On 3 October, Discovery gracefully touched down on Runway 17 at Edwards Air Force Base, California, coming to a stop at 12:37:57 EDT for a liftoff to wheels stop mission duration of 4 days 01 hour 00 minutes 57 seconds.

(Read Part 1 as well as Part 2 of NASASpaceflight’s overview of NASA’s second Return To Flight process after Columbia.)

Commercial Crew risk targets and safety:

Now, NASA finds itself on the precipice of a brand new world – buying human launch vehicles from commercial providers.

Following retirement of the Space Shuttle fleet in July 2011, NASA embarked on a two-pronged path for human space exploration – developing their own heavy lift rocket and crew capsule (Orion) while funding and fostering the development of commercially built crew vehicles.

The two providers, Boeing and SpaceX, have worked diligently alongside NASA, taking the agency’s hard learned lessons and applying them to a new fleet of vehicles that will carry astronauts from around the world primarily to the International Space Station for crew rotation operations.

While the first crewed test flights for both Boeing’s Starliner and SpaceX’s Dragon are slated to take place next year, both companies – as well as NASA – are working to instill a culture of safety within the overall Commercial Crew Program and their respective vehicles.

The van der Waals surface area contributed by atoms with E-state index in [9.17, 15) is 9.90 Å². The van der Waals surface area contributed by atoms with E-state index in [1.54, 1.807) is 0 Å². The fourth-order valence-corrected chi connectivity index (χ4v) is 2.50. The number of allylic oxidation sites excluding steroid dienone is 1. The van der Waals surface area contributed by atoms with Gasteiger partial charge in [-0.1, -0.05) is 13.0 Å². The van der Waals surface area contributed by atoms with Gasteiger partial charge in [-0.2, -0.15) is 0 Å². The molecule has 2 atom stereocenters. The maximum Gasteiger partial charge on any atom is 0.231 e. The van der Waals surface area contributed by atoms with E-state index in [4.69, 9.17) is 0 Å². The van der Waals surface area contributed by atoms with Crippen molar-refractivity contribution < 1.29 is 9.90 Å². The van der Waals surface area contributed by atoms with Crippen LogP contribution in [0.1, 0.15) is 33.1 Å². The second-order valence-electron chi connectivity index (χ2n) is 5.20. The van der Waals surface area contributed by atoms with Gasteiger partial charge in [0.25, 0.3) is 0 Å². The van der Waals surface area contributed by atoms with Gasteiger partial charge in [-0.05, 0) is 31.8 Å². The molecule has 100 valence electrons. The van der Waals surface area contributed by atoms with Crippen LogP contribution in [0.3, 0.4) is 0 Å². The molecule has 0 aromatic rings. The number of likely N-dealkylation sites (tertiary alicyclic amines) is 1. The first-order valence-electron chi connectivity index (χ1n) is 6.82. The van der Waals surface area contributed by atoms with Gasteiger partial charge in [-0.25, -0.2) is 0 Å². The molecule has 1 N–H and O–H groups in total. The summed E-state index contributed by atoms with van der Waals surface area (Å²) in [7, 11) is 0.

Dragon and Starliner with the ISS. (Credit: Nathan Koga for NSF/L2)

Critically, both providers announced last week at the American Institute of Aeronautics and Astronautics (AIAA) conference in Orlando, Florida, that their vehicles now meet NASA’s Loss Of Crew (LOC) requirement of 1 in 270, an all-important step toward ultimate certification of the vehicles.

Importantly, much has been discussed in terms of the LOC analysis number, but at the AIAA conference, NASA’s Commercial Crew Program Director, Kathy Lueders, spoke to the significance of not relying solely on the LOC analytic to derive safety.

“Having the LOC requirement has been a good tool for us.  It’s been one of our multiple safety tools that we’ve used.  And we’re happy to have a suite of tools,” noted Ms. Luders.

However, she went on to stress that she “struggles when people say that a Loss Of Crew number is the safety indicator.  I don’t believe that that’s true.”

When asked by NASASpaceflight for follow up, Ms. Luders responded, “Safety is one of NASA’s core values, and our commitment to safety is evident in what we do within the Commercial Crew Program.

“We are intentional in creating an atmosphere of trust, and our managers encourage open and honest communication at every level.  Commercial Crew has been the conduit for sharing NASA’s 50 years of human spaceflight experience with our commercial partners, and prioritizes its primary responsibility for crew safety.”